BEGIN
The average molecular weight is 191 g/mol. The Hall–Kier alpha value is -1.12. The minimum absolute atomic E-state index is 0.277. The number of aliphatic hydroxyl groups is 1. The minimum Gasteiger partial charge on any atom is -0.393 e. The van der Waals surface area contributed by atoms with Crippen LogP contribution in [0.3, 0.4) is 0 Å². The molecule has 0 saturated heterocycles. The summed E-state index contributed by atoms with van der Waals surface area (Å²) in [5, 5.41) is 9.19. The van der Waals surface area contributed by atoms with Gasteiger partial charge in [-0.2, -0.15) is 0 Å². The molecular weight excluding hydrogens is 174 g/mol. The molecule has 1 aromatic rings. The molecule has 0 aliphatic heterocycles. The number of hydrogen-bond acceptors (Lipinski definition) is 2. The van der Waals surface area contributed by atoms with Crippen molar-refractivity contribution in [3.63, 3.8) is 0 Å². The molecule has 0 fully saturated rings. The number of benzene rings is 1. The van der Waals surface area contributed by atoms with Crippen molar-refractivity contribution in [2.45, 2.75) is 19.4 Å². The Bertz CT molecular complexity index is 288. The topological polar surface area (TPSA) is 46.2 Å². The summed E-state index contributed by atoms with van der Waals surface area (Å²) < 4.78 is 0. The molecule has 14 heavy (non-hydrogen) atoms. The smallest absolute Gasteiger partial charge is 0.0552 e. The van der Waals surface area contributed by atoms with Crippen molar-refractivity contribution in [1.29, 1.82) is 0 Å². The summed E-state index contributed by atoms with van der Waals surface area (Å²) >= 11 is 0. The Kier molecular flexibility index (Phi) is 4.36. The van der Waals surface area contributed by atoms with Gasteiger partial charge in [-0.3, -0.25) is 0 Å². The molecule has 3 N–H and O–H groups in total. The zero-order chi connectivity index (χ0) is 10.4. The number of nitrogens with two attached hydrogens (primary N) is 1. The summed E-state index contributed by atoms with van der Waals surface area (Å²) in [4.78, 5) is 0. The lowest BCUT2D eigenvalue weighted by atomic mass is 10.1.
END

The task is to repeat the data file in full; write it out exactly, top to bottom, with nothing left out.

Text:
The average molecular weight is 191 g/mol. The Hall–Kier alpha value is -1.12. The minimum absolute atomic E-state index is 0.277. The number of aliphatic hydroxyl groups is 1. The minimum Gasteiger partial charge on any atom is -0.393 e. The van der Waals surface area contributed by atoms with Crippen LogP contribution in [0.3, 0.4) is 0 Å². The molecule has 0 saturated heterocycles. The summed E-state index contributed by atoms with van der Waals surface area (Å²) in [5, 5.41) is 9.19. The van der Waals surface area contributed by atoms with Gasteiger partial charge in [-0.2, -0.15) is 0 Å². The molecular weight excluding hydrogens is 174 g/mol. The molecule has 1 aromatic rings. The molecule has 0 aliphatic heterocycles. The number of hydrogen-bond acceptors (Lipinski definition) is 2. The van der Waals surface area contributed by atoms with Crippen molar-refractivity contribution in [3.63, 3.8) is 0 Å². The molecule has 0 fully saturated rings. The number of benzene rings is 1. The van der Waals surface area contributed by atoms with Crippen molar-refractivity contribution in [2.45, 2.75) is 19.4 Å². The Bertz CT molecular complexity index is 288. The topological polar surface area (TPSA) is 46.2 Å². The summed E-state index contributed by atoms with van der Waals surface area (Å²) < 4.78 is 0. The molecule has 14 heavy (non-hydrogen) atoms. The smallest absolute Gasteiger partial charge is 0.0552 e. The van der Waals surface area contributed by atoms with Crippen molar-refractivity contribution in [1.29, 1.82) is 0 Å². The summed E-state index contributed by atoms with van der Waals surface area (Å²) >= 11 is 0. The Kier molecular flexibility index (Phi) is 4.36. The van der Waals surface area contributed by atoms with Gasteiger partial charge in [-0.3, -0.25) is 0 Å². The molecule has 3 N–H and O–H groups in total. The zero-order chi connectivity index (χ0) is 10.4. The number of nitrogens with two attached hydrogens (primary N) is 1. The summed E-state index contributed by atoms with van der Waals surface area (Å²) in [4.78, 5) is 0. The lowest BCUT2D eigenvalue weighted by atomic mass is 10.1.